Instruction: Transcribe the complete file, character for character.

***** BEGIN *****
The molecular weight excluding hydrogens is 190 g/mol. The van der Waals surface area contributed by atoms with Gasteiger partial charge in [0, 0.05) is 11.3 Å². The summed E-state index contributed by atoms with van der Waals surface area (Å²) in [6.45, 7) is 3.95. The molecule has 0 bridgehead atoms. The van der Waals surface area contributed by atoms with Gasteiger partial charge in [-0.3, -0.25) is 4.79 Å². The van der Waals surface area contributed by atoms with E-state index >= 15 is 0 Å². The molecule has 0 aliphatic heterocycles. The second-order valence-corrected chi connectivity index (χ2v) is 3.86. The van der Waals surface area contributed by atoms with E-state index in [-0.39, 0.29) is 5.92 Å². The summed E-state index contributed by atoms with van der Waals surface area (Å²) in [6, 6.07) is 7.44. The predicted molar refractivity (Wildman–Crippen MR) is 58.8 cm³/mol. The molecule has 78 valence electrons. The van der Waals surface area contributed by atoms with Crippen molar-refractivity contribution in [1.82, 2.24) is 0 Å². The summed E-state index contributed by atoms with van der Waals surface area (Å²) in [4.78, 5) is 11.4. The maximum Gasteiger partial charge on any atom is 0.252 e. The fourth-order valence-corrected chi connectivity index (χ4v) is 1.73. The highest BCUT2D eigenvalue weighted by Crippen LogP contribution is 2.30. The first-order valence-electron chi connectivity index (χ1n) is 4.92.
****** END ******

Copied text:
The molecular weight excluding hydrogens is 190 g/mol. The van der Waals surface area contributed by atoms with Gasteiger partial charge in [0, 0.05) is 11.3 Å². The summed E-state index contributed by atoms with van der Waals surface area (Å²) in [6.45, 7) is 3.95. The molecule has 0 bridgehead atoms. The van der Waals surface area contributed by atoms with Gasteiger partial charge in [-0.3, -0.25) is 4.79 Å². The van der Waals surface area contributed by atoms with E-state index >= 15 is 0 Å². The molecule has 0 aliphatic heterocycles. The second-order valence-corrected chi connectivity index (χ2v) is 3.86. The van der Waals surface area contributed by atoms with E-state index in [-0.39, 0.29) is 5.92 Å². The summed E-state index contributed by atoms with van der Waals surface area (Å²) in [6, 6.07) is 7.44. The predicted molar refractivity (Wildman–Crippen MR) is 58.8 cm³/mol. The molecule has 78 valence electrons. The van der Waals surface area contributed by atoms with Crippen molar-refractivity contribution in [1.82, 2.24) is 0 Å². The summed E-state index contributed by atoms with van der Waals surface area (Å²) in [4.78, 5) is 11.4. The maximum Gasteiger partial charge on any atom is 0.252 e. The fourth-order valence-corrected chi connectivity index (χ4v) is 1.73. The highest BCUT2D eigenvalue weighted by Crippen LogP contribution is 2.30. The first-order valence-electron chi connectivity index (χ1n) is 4.92.